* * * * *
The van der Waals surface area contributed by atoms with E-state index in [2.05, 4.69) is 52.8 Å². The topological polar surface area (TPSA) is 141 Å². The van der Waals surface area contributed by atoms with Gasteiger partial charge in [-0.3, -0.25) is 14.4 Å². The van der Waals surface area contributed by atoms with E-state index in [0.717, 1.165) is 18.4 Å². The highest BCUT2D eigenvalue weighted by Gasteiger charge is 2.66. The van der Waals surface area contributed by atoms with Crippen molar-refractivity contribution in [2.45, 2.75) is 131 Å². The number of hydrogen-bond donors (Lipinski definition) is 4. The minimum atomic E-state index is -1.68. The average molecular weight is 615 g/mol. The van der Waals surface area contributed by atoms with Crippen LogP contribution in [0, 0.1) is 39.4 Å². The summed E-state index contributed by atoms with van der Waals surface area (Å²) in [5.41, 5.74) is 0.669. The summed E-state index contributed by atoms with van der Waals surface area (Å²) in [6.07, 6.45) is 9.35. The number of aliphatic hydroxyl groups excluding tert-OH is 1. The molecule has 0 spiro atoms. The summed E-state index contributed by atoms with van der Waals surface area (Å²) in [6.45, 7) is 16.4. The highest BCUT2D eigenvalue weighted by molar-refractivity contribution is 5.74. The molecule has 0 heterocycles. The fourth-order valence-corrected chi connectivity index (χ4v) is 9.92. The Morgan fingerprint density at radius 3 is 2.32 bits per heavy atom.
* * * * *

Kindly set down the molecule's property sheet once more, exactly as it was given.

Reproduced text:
The van der Waals surface area contributed by atoms with E-state index in [2.05, 4.69) is 52.8 Å². The topological polar surface area (TPSA) is 141 Å². The van der Waals surface area contributed by atoms with Gasteiger partial charge in [-0.3, -0.25) is 14.4 Å². The van der Waals surface area contributed by atoms with E-state index in [0.717, 1.165) is 18.4 Å². The highest BCUT2D eigenvalue weighted by Gasteiger charge is 2.66. The van der Waals surface area contributed by atoms with Crippen molar-refractivity contribution in [2.45, 2.75) is 131 Å². The number of hydrogen-bond donors (Lipinski definition) is 4. The minimum atomic E-state index is -1.68. The average molecular weight is 615 g/mol. The van der Waals surface area contributed by atoms with Crippen LogP contribution in [0, 0.1) is 39.4 Å². The summed E-state index contributed by atoms with van der Waals surface area (Å²) in [5.41, 5.74) is 0.669. The summed E-state index contributed by atoms with van der Waals surface area (Å²) in [6.07, 6.45) is 9.35. The number of aliphatic hydroxyl groups excluding tert-OH is 1. The molecule has 0 spiro atoms. The summed E-state index contributed by atoms with van der Waals surface area (Å²) in [6.45, 7) is 16.4. The highest BCUT2D eigenvalue weighted by molar-refractivity contribution is 5.74. The molecule has 0 heterocycles. The fourth-order valence-corrected chi connectivity index (χ4v) is 9.92. The Morgan fingerprint density at radius 3 is 2.32 bits per heavy atom.